Raquel Favela left City Hall late last year, shortly after the City Council approved the first housing policy in Dallas’ history. She was the chief of economic development and housing, and the policy was created to set standards for how and where we should seek to improve the city’s housing stock. The boilerplate problem is that we must shore up a deficit of 20,000 units that would be affordable to the city’s lower and middle economic classes. When Favela came to City Hall in 2017, she says she found that housing dollars had largely sailed unchecked into southern Dallas, further concentrating poverty in a part of the city that lacked basic services like grocery stores and jobs and adequate transportation.
She advocated for a Market Value Analysis to help the city use data to understand which neighborhoods needed housing and which ones needed infrastructure improvements. A lot of this was a call for standardization, to put a policy in place that moved us beyond simply saying yes to anyone who had a project that qualified for public assistance and asked the right way.
Last week, the Department of Justice revealed that former southern Dallas Councilwoman Carolyn Davis had pleaded guilty to accepting $40,000 in bribes in order to advocate for a low-income housing project in her district. (The bribes allegedly occurred well before the approval of the housing policy.) Yesterday, mayoral candidate and state Rep. Eric Johnson held a press conference to announce a bill that would no longer allow elected representatives to have a formal say in which projects got federal or state dollars.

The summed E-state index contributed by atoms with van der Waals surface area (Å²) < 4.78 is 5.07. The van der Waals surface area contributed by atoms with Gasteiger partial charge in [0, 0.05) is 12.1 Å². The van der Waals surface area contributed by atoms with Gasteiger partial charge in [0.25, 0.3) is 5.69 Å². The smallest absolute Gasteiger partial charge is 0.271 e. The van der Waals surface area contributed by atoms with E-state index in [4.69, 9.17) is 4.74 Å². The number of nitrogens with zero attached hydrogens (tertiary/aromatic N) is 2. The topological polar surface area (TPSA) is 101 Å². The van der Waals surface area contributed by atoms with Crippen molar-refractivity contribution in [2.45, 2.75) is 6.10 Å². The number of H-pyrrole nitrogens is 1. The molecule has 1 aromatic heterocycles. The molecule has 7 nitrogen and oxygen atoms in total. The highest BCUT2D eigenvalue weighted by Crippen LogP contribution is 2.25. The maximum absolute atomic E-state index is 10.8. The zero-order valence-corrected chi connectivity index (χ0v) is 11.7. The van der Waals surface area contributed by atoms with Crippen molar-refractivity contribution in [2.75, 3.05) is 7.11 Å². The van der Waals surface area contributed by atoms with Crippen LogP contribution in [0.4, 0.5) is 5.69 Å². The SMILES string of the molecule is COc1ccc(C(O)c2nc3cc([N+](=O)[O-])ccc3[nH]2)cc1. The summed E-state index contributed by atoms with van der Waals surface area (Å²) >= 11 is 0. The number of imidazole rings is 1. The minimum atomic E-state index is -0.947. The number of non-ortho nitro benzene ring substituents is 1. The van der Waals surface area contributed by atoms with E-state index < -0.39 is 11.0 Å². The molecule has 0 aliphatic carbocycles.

I couldn’t help but think about Favela’s thoughts about all this, so I asked her. And since she no longer works for the city, she can be open. Here’s what she wrote.
First, having a comprehensive housing policy like you do now goes a long way. It sets out the program rules, the policy priorities and the process for which the projects will be solicited and evaluated. That had never existed in Dallas. But there are still persistent issues facing City Hall. In other cities where this activity is closely monitored, elected officials are not allowed to meet with developers who are asking the city for financial or zoning support without a city executive present. The only reason a developer should meet with an elected official is to present a development concept early on in the process.
It’s reasonable to ask a council member or the mayor if they agree that the concept meets the policy goals as they understand them. It’s also reasonable for the council member to assist in identifying key neighborhood groups and leaders that should get vested in the project if it is consistent with adopted policies and goals. There is absolutely no reason why a developer should be informing a council member how his negotiations with staff are going. City staff should be allowed to do their jobs, which is to negotiate with developers until a deal is reached, then present the City Council with the proposal for judgment. The council member should not be involved in those negotiations, and should not be allowed to discuss such things with the developers prior to the council committee being briefed. Without these rules, it creates all kinds of opportunities for the kind of shakedown that occurs in Dallas.
There must be an ethics reform and it must have real consequences. Otherwise this will continue.